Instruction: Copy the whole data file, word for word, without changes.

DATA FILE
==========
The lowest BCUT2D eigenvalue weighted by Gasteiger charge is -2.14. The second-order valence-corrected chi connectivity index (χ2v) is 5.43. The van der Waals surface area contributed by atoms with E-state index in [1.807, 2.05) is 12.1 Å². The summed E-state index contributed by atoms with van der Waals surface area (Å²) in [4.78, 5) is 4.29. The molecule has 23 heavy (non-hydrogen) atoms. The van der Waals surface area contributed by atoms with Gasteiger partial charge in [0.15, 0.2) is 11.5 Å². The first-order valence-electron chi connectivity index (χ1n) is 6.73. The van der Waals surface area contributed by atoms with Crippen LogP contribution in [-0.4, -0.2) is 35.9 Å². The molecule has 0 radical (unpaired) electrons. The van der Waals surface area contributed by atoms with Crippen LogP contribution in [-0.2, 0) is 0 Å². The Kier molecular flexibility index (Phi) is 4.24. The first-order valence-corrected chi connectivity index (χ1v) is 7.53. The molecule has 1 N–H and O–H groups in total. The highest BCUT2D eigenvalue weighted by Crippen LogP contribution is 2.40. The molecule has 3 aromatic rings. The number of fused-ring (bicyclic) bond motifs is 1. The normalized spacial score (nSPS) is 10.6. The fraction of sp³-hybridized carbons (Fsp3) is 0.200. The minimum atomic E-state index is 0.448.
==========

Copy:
The lowest BCUT2D eigenvalue weighted by Gasteiger charge is -2.14. The second-order valence-corrected chi connectivity index (χ2v) is 5.43. The van der Waals surface area contributed by atoms with E-state index in [1.807, 2.05) is 12.1 Å². The summed E-state index contributed by atoms with van der Waals surface area (Å²) in [4.78, 5) is 4.29. The molecule has 23 heavy (non-hydrogen) atoms. The van der Waals surface area contributed by atoms with Gasteiger partial charge in [0.15, 0.2) is 11.5 Å². The first-order valence-electron chi connectivity index (χ1n) is 6.73. The van der Waals surface area contributed by atoms with Crippen LogP contribution in [-0.4, -0.2) is 35.9 Å². The molecule has 0 radical (unpaired) electrons. The van der Waals surface area contributed by atoms with Crippen LogP contribution in [-0.2, 0) is 0 Å². The Kier molecular flexibility index (Phi) is 4.24. The first-order valence-corrected chi connectivity index (χ1v) is 7.53. The molecule has 1 N–H and O–H groups in total. The highest BCUT2D eigenvalue weighted by Crippen LogP contribution is 2.40. The molecule has 3 aromatic rings. The number of fused-ring (bicyclic) bond motifs is 1. The normalized spacial score (nSPS) is 10.6. The fraction of sp³-hybridized carbons (Fsp3) is 0.200. The minimum atomic E-state index is 0.448.